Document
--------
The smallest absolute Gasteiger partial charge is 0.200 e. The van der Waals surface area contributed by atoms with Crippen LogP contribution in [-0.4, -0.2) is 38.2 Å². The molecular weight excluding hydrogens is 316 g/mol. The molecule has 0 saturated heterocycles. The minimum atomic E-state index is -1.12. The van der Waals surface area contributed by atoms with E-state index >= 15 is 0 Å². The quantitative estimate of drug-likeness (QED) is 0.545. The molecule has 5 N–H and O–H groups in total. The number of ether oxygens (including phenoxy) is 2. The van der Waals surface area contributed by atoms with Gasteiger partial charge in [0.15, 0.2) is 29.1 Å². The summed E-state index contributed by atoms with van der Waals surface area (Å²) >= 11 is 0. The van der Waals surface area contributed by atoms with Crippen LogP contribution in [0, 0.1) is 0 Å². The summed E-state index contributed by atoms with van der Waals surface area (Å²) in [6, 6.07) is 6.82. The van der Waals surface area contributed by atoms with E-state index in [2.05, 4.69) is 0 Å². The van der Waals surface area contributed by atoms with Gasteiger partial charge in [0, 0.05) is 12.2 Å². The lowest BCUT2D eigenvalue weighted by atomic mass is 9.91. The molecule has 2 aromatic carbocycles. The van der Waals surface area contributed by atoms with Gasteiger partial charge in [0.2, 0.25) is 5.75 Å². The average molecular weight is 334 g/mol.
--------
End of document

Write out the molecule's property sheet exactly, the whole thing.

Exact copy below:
The smallest absolute Gasteiger partial charge is 0.200 e. The van der Waals surface area contributed by atoms with Crippen LogP contribution in [-0.4, -0.2) is 38.2 Å². The molecular weight excluding hydrogens is 316 g/mol. The molecule has 0 saturated heterocycles. The minimum atomic E-state index is -1.12. The van der Waals surface area contributed by atoms with E-state index >= 15 is 0 Å². The quantitative estimate of drug-likeness (QED) is 0.545. The molecule has 5 N–H and O–H groups in total. The number of ether oxygens (including phenoxy) is 2. The van der Waals surface area contributed by atoms with Gasteiger partial charge in [0.15, 0.2) is 29.1 Å². The summed E-state index contributed by atoms with van der Waals surface area (Å²) >= 11 is 0. The van der Waals surface area contributed by atoms with Crippen LogP contribution in [0, 0.1) is 0 Å². The summed E-state index contributed by atoms with van der Waals surface area (Å²) in [6, 6.07) is 6.82. The van der Waals surface area contributed by atoms with E-state index in [2.05, 4.69) is 0 Å². The van der Waals surface area contributed by atoms with Gasteiger partial charge in [0, 0.05) is 12.2 Å². The lowest BCUT2D eigenvalue weighted by atomic mass is 9.91. The molecule has 2 aromatic carbocycles. The van der Waals surface area contributed by atoms with Gasteiger partial charge in [0.2, 0.25) is 5.75 Å². The average molecular weight is 334 g/mol.